Growing your own cannabis: So many questions, so little time. Next week’s going to be Snowdown and the only thoughts on anybody’s mind will revolve around consuming the weed in order to get out and have some fun. Until then, there are a few final topics to cover before everyone goes traipsing their ways back to the 1980s.
Last week, soil was the focus. This week, we’ll address your options to start plants, lighting needs and a few tips that will make things easier. The first thing you’ll need to decide on is an area to grow; while “closet grows” can be complicated to take from sprout to harvest because issues like space and heat become problematic, a few square feet is all you need to get some gorgeous, healthy plants prepared for the outdoor season.
Your main consideration will be deciding what you want to use as a light source. While full-scale grow lighting systems are undoubtedly better for a full-scale indoor grow, they are costly, they use a lot of electricity, create a lot of heat and are probably more trouble than they’re worth in order to start six plants or fewer.
The good news is that there are several very good, low-cost options for starter plants that maintain their effectiveness throughout the entire vegetative phase. These lights will not need to be changed until your beauties are ready to enter their flowering phase when you transplant them outdoors to use the ultimate light source in late May. There are, again, endless tutorials online documenting the use of T5 shop lights and CFL (compact fluorescent lighting) setups. These lights will run 24 hours a day, so the reduced wattage will save you money. Many folks have used these arrangements over the years and some longtime growers swear by them, eschewing the metal halide and high pressure sodium lighting systems favored by most industrial-sized grows. Whatever space you decide to use, you will maximize your use of light by painting it using flat white latex paint. This will allow some light to bounce off the surfaces without creating a harsh environment.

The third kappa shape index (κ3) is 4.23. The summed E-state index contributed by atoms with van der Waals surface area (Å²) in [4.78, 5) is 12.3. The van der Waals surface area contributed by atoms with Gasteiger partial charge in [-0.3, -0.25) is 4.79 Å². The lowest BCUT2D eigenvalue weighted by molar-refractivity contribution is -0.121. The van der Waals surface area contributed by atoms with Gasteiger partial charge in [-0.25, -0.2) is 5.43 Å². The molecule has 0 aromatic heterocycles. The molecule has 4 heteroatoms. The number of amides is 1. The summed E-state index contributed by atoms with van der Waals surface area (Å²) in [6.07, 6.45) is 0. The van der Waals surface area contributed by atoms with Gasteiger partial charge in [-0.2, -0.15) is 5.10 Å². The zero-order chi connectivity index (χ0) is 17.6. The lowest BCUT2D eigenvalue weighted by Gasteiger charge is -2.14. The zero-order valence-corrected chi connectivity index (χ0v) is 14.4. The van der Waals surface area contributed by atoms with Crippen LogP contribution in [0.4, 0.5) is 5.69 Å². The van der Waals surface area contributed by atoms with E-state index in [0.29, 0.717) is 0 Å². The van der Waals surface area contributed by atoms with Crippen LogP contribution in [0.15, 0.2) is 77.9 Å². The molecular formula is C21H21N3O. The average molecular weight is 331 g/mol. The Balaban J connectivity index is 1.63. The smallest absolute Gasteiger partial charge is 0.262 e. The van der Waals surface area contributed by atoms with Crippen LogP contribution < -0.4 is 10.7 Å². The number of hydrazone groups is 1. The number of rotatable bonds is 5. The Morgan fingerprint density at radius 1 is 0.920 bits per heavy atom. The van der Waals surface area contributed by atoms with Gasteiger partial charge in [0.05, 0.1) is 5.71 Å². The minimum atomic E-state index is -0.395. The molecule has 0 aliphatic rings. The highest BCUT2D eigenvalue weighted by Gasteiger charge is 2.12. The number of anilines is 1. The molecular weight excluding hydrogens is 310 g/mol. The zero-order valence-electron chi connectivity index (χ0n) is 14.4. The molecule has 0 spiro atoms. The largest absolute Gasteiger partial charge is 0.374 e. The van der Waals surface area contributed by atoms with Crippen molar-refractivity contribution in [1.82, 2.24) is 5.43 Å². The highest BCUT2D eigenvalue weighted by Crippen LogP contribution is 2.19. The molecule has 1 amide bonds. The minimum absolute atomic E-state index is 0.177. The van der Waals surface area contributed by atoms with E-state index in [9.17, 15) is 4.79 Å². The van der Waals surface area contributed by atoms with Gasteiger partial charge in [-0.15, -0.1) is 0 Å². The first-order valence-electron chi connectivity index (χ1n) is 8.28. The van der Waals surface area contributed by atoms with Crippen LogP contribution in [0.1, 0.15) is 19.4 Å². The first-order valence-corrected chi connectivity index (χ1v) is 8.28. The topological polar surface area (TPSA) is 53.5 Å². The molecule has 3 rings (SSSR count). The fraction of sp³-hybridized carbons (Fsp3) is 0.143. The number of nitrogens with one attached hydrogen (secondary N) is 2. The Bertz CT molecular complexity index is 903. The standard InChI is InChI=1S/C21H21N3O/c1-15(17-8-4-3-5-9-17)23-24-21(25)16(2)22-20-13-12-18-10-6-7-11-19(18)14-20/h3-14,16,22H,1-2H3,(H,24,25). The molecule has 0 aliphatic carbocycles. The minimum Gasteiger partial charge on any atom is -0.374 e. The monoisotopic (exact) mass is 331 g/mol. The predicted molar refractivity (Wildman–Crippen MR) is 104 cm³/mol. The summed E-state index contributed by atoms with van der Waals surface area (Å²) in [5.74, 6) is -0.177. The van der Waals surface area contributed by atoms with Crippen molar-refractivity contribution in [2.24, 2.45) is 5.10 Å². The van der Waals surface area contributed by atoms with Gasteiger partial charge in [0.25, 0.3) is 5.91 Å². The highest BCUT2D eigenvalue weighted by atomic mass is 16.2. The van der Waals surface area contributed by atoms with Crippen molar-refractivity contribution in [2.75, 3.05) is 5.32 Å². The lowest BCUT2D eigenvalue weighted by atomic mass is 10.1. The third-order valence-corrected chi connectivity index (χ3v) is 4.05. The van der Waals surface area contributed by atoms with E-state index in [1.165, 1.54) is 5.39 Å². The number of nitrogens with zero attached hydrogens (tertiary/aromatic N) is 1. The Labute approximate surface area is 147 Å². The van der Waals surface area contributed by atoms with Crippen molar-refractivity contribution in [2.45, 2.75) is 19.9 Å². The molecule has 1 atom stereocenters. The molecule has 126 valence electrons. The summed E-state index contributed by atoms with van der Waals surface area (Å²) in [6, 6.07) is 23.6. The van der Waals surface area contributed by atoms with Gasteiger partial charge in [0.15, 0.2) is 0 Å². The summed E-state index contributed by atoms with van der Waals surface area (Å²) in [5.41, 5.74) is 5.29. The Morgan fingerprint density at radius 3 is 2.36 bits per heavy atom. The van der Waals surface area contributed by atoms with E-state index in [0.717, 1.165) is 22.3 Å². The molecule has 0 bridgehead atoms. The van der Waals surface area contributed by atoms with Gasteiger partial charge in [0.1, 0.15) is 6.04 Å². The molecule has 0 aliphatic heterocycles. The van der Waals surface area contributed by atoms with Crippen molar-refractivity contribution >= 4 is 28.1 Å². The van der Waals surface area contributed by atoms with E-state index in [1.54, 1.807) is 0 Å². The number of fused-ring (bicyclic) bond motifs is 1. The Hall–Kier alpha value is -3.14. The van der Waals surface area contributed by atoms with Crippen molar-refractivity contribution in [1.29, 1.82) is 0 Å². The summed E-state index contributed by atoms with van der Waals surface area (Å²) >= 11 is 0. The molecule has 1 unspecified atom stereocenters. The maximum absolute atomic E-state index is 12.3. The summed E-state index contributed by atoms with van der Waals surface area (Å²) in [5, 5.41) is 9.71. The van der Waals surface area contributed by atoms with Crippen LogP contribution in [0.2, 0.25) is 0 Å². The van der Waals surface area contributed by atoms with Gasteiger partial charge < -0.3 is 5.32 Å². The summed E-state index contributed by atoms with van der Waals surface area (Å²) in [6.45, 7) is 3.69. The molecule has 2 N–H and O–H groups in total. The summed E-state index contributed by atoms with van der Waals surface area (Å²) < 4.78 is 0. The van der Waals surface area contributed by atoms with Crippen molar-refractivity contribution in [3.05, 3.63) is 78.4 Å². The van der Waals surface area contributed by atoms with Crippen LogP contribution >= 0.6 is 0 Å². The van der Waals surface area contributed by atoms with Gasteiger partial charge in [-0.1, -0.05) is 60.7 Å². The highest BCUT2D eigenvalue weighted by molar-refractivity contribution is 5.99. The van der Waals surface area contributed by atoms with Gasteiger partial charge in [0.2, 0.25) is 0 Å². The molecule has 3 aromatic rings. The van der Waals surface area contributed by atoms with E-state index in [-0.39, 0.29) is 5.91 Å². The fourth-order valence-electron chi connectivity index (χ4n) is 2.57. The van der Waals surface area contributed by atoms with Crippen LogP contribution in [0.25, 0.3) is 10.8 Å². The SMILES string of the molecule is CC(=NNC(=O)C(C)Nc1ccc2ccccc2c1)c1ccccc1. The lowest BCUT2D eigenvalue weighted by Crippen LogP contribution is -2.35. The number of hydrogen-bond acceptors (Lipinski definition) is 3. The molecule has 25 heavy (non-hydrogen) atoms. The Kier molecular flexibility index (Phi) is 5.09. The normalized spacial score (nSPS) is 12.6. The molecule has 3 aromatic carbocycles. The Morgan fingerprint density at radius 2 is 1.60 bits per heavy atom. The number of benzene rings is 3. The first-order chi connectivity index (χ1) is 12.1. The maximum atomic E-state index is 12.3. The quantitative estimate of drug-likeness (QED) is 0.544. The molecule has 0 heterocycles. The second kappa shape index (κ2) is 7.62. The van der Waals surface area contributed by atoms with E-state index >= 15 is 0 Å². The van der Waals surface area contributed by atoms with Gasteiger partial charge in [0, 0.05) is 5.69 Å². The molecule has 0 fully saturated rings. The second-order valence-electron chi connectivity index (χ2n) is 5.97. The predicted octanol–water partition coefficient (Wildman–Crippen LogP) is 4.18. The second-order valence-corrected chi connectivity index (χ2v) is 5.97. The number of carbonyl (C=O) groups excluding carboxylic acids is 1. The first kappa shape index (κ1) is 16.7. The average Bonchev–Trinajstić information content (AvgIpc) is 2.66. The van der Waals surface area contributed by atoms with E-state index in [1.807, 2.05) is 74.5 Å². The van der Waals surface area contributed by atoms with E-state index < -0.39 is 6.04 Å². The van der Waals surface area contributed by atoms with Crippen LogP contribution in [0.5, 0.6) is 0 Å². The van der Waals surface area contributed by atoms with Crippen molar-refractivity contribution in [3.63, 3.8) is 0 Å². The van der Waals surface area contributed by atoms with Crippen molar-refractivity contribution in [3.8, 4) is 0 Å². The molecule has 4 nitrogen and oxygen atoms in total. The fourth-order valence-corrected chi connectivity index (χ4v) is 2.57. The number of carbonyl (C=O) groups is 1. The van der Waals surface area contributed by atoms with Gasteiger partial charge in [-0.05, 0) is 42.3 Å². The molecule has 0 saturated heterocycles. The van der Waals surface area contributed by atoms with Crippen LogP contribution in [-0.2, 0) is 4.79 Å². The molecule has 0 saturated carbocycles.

Your next big choice will involve whether you will begin your grow using clones – “baby” plants trimmed from a fully developed “mother” plant and delivered sometime in their first month or so of life – or from seed, which involves a couple of extra steps but is pretty straightforward. The benefit of keeping mother plants is that you will always have access to potential clones. All you have to do is trim them, dip them in cloning medium (which costs just a few bucks at the grow shop) and let them soak in water in a “clone sponge” until their roots show and they’re ready to go into dirt. You’ll know where your babies came from and have reasonable expectations of how they’ll develop. Plus, you can keep those mothers growing for months and months (years, even) before deciding to plant them outdoors – their strong root and stalk systems can deliver excellent yields once that decision has been made.
The upside of growing from seed is that you can grow six different strains in six different pots. This raises the level of complexity slightly because each strain has different durations of growth and some superficial differences in appearance and rates of development. But an enterprise of that nature could be a fun and interesting science experiment with a very cool payoff in the autumn.
However you do it, be very gentle with your plants in the early stages of their development.
Christopher Gallagher lives with his wife and their four dogs and two horses. Life is pretty darn good. Contact him at firstname.lastname@example.org